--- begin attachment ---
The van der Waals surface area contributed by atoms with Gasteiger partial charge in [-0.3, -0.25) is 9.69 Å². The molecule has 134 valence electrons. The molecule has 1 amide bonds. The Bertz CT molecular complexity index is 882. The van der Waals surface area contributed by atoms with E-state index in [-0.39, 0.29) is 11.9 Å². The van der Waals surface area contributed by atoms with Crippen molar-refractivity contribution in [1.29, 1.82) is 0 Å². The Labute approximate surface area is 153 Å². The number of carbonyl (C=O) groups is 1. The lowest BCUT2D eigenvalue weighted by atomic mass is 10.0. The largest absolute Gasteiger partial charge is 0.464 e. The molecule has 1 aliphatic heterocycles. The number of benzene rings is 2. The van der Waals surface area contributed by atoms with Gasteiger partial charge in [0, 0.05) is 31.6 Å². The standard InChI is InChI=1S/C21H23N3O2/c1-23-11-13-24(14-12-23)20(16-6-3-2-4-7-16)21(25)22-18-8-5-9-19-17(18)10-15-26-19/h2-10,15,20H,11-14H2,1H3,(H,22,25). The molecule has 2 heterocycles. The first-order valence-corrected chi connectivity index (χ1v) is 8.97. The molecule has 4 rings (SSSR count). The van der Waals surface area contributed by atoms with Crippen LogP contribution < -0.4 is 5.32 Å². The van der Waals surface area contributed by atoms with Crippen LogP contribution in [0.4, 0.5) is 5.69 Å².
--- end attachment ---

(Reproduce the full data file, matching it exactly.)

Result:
The van der Waals surface area contributed by atoms with Gasteiger partial charge in [-0.3, -0.25) is 9.69 Å². The molecule has 134 valence electrons. The molecule has 1 amide bonds. The Bertz CT molecular complexity index is 882. The van der Waals surface area contributed by atoms with E-state index in [-0.39, 0.29) is 11.9 Å². The van der Waals surface area contributed by atoms with Crippen molar-refractivity contribution in [1.29, 1.82) is 0 Å². The Labute approximate surface area is 153 Å². The number of carbonyl (C=O) groups is 1. The lowest BCUT2D eigenvalue weighted by atomic mass is 10.0. The largest absolute Gasteiger partial charge is 0.464 e. The molecule has 1 aliphatic heterocycles. The number of benzene rings is 2. The van der Waals surface area contributed by atoms with Gasteiger partial charge in [0, 0.05) is 31.6 Å². The standard InChI is InChI=1S/C21H23N3O2/c1-23-11-13-24(14-12-23)20(16-6-3-2-4-7-16)21(25)22-18-8-5-9-19-17(18)10-15-26-19/h2-10,15,20H,11-14H2,1H3,(H,22,25). The molecule has 2 heterocycles. The first-order valence-corrected chi connectivity index (χ1v) is 8.97. The molecule has 4 rings (SSSR count). The van der Waals surface area contributed by atoms with Crippen LogP contribution < -0.4 is 5.32 Å². The van der Waals surface area contributed by atoms with Crippen LogP contribution in [0.4, 0.5) is 5.69 Å².